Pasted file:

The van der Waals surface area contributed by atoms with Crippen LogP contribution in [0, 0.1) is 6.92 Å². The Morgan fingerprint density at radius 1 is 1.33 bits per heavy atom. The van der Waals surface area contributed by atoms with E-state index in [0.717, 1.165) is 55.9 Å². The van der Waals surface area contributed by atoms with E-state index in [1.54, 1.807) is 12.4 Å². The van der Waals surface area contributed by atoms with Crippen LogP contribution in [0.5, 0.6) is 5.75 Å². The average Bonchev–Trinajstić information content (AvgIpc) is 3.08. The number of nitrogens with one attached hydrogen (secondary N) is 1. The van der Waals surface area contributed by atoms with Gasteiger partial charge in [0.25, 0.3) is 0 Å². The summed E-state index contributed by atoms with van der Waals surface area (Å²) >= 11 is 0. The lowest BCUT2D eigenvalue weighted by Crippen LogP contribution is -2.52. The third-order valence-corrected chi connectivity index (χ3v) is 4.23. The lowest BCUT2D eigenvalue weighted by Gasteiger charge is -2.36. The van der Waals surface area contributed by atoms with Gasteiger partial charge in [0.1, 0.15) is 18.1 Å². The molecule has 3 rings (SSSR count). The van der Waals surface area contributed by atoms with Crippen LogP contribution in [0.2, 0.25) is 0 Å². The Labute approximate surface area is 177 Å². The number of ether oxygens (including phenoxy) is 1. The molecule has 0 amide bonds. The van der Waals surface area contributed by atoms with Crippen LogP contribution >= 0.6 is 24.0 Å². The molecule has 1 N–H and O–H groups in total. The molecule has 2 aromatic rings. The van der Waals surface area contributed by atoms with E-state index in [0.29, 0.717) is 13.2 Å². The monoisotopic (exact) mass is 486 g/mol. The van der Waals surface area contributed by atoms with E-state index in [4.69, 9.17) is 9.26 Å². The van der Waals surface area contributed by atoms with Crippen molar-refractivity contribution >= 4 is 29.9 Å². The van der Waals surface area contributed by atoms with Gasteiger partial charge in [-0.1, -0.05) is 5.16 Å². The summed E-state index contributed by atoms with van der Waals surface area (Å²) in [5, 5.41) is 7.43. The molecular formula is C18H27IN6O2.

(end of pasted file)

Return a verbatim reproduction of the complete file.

The van der Waals surface area contributed by atoms with Crippen LogP contribution in [0, 0.1) is 6.92 Å². The Morgan fingerprint density at radius 1 is 1.33 bits per heavy atom. The van der Waals surface area contributed by atoms with E-state index in [0.717, 1.165) is 55.9 Å². The van der Waals surface area contributed by atoms with E-state index in [1.54, 1.807) is 12.4 Å². The van der Waals surface area contributed by atoms with Crippen LogP contribution in [0.5, 0.6) is 5.75 Å². The average Bonchev–Trinajstić information content (AvgIpc) is 3.08. The number of nitrogens with one attached hydrogen (secondary N) is 1. The van der Waals surface area contributed by atoms with Gasteiger partial charge in [0.25, 0.3) is 0 Å². The summed E-state index contributed by atoms with van der Waals surface area (Å²) >= 11 is 0. The lowest BCUT2D eigenvalue weighted by Crippen LogP contribution is -2.52. The third-order valence-corrected chi connectivity index (χ3v) is 4.23. The lowest BCUT2D eigenvalue weighted by Gasteiger charge is -2.36. The van der Waals surface area contributed by atoms with Gasteiger partial charge in [0.1, 0.15) is 18.1 Å². The molecule has 3 rings (SSSR count). The van der Waals surface area contributed by atoms with Crippen LogP contribution in [0.2, 0.25) is 0 Å². The Labute approximate surface area is 177 Å². The number of ether oxygens (including phenoxy) is 1. The molecule has 0 amide bonds. The van der Waals surface area contributed by atoms with Crippen LogP contribution >= 0.6 is 24.0 Å². The molecule has 1 N–H and O–H groups in total. The molecule has 2 aromatic rings. The van der Waals surface area contributed by atoms with E-state index in [0.29, 0.717) is 13.2 Å². The monoisotopic (exact) mass is 486 g/mol. The van der Waals surface area contributed by atoms with E-state index in [4.69, 9.17) is 9.26 Å². The van der Waals surface area contributed by atoms with Crippen molar-refractivity contribution >= 4 is 29.9 Å². The van der Waals surface area contributed by atoms with Gasteiger partial charge in [-0.1, -0.05) is 5.16 Å². The summed E-state index contributed by atoms with van der Waals surface area (Å²) in [5, 5.41) is 7.43. The molecular formula is C18H27IN6O2.